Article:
The sweetness that really could have made things interesting is long gone by the start of the final third of the Oliva Serie O Ovation Maduro, replaced with the very familiar earth and black pepper combination. There does seem to be more dark chocolate in the profile as well, along with notes of peanuts, oak, licorice, leather, tobacco, yeast and a touch of tart dark fruit. The burn has evened up nicely and the burn is as good as always, while the smoke production continues to be quite copious from the foot. As expected, the overall strength continues to not be an issue, and ends up at a point about halfway between mild and medium before I put the nub down with less than an inch left.


Final Notes

  • I have to say, I was a bit shocked at how much flavor there was on the cold draw for such and old cigar. Sadly, most of the flavors did not carry over into the profile, but it was a nice surprise.
  • One of the samples I smoked was significantly better than the other two, both in terms of balance as well as the flavors that were present. These all came from the same box, so I am not sure what caused the discrepancy, but if all three samples had been the same as that one, the score would have been quite a bit higher.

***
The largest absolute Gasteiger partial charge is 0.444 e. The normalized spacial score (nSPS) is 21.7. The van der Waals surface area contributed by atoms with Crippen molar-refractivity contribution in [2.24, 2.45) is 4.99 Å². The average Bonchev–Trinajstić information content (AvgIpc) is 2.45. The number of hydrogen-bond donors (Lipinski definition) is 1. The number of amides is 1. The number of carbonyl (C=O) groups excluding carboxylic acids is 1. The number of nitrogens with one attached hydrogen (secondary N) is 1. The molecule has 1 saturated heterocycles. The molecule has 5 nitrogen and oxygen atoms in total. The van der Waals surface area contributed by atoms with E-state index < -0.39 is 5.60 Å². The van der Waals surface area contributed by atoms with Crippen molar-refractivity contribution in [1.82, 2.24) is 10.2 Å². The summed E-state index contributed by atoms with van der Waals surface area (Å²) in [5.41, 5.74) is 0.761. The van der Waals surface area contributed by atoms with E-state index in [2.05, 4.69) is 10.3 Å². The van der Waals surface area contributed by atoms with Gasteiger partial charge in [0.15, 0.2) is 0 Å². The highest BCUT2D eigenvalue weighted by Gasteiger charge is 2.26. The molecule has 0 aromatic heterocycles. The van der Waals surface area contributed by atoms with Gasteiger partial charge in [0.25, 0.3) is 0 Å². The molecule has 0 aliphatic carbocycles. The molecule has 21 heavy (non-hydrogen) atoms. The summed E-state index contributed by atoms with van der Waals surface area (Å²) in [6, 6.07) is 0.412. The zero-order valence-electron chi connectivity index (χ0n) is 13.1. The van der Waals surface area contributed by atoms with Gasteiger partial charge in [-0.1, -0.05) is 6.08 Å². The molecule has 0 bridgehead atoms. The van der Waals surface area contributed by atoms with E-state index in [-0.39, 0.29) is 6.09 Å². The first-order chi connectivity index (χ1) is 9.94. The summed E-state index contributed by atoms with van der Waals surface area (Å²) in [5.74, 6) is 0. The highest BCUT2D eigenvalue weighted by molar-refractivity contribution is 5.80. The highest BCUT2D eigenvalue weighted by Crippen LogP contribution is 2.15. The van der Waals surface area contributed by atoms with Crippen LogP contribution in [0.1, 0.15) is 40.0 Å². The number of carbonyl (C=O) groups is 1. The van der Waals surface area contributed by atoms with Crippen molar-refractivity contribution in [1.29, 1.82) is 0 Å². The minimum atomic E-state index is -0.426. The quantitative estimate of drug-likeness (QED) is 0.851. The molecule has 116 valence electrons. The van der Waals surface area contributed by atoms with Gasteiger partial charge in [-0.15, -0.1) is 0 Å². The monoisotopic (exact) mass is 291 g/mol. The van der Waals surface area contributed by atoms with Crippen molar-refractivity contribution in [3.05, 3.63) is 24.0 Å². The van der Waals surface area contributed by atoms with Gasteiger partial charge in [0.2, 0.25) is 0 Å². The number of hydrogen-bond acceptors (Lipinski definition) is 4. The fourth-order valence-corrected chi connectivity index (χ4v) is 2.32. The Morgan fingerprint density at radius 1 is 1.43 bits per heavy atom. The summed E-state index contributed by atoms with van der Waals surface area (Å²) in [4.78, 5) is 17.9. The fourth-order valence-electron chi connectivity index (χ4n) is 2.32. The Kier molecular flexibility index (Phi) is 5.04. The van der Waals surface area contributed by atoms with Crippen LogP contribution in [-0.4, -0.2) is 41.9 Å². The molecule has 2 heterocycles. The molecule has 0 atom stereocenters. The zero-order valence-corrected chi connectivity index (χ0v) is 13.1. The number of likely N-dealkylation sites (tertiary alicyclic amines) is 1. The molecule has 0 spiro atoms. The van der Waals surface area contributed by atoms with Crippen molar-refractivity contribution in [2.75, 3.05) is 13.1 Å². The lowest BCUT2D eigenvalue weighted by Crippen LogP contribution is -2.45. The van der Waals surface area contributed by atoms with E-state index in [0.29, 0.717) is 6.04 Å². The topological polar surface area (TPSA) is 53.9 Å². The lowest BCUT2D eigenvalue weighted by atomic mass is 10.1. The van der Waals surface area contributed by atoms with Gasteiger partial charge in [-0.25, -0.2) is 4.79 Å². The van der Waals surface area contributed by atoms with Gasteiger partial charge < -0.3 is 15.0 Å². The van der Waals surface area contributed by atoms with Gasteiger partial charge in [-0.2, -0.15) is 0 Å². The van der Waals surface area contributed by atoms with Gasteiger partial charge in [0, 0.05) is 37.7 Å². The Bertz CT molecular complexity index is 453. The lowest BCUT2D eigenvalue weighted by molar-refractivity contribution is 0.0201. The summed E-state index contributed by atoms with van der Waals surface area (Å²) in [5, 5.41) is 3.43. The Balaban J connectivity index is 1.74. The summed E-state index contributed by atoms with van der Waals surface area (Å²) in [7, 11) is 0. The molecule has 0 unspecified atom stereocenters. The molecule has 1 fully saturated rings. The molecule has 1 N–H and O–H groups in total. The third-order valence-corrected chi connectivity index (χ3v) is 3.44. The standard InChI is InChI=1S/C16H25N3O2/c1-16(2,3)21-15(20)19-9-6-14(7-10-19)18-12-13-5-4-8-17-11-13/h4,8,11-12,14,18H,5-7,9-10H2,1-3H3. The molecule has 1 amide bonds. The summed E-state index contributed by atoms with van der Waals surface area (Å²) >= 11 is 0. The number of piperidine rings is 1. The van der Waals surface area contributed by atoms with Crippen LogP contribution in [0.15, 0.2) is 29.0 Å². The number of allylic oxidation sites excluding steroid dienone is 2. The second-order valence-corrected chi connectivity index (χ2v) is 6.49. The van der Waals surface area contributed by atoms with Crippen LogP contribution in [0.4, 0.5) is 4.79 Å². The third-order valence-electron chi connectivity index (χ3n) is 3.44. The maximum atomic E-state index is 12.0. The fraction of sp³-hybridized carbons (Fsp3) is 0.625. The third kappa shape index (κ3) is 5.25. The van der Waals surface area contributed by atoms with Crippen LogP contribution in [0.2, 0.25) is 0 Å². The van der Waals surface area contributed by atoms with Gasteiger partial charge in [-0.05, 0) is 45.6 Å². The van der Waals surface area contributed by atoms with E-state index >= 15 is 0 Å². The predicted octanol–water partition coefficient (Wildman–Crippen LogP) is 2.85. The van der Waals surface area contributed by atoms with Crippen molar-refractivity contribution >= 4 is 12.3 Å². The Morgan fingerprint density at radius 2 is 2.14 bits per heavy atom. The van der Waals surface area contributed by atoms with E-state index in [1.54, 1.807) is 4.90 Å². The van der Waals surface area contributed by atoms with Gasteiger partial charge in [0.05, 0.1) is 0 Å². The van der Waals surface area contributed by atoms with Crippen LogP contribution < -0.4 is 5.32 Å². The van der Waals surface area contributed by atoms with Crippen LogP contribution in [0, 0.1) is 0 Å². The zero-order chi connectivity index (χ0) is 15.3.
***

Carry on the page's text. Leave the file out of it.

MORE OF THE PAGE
• While I had to touch up two of the samples a couple of times, they were minor issues, and I was very impressed with overall construction in these cigars, especially considering their age.
  • While I was never a fan of the “toilet bowl” shaped box, the cloth bands are a thing of beauty, and just not something you see these days. I imagine they must have cost a fortune compared to a normal band.
  • The final smoking time for all three samples averaged just over one hour and 20 minutes, but I was taking my time.
  • The cigars smoked for this review were purchased by halfwheel.
86 Overall Score

Anytime I smoke a cigar that is this old, there is always some apprehension: will there be any flavor left, and if so, will it be something that I would actually smoke? In this case, while there were distinct flavors present—especially in the cold draw—the lack of any real sweetness really hurt the profile, and the balance suffered in two of the samples as well.  For the most part, while the Oliva O Ovation Maduro Oasis are definitely past their prime, they are still a decent enough smoke, and definitely worth trying, if for the experience of smoking a piece of history.

Brooks Whittington

I have been smoking cigars for over eight years. A documentary wedding photographer by trade, I spent seven years as a photojournalist for the Dallas Morning News and the Fort Worth Star Telegram. I started the cigar blog SmokingStogie in 2008 after realizing that there was a need for a cigar blog with better photographs and more in-depth information about each release. SmokingStogie quickly became one of the more influential cigar blogs on the internet, known for reviewing preproduction, prerelease, rare, extremely hard-to-find and expensive cigars. I am a co-founder of halfwheel and now serve as an editor for halfwheel.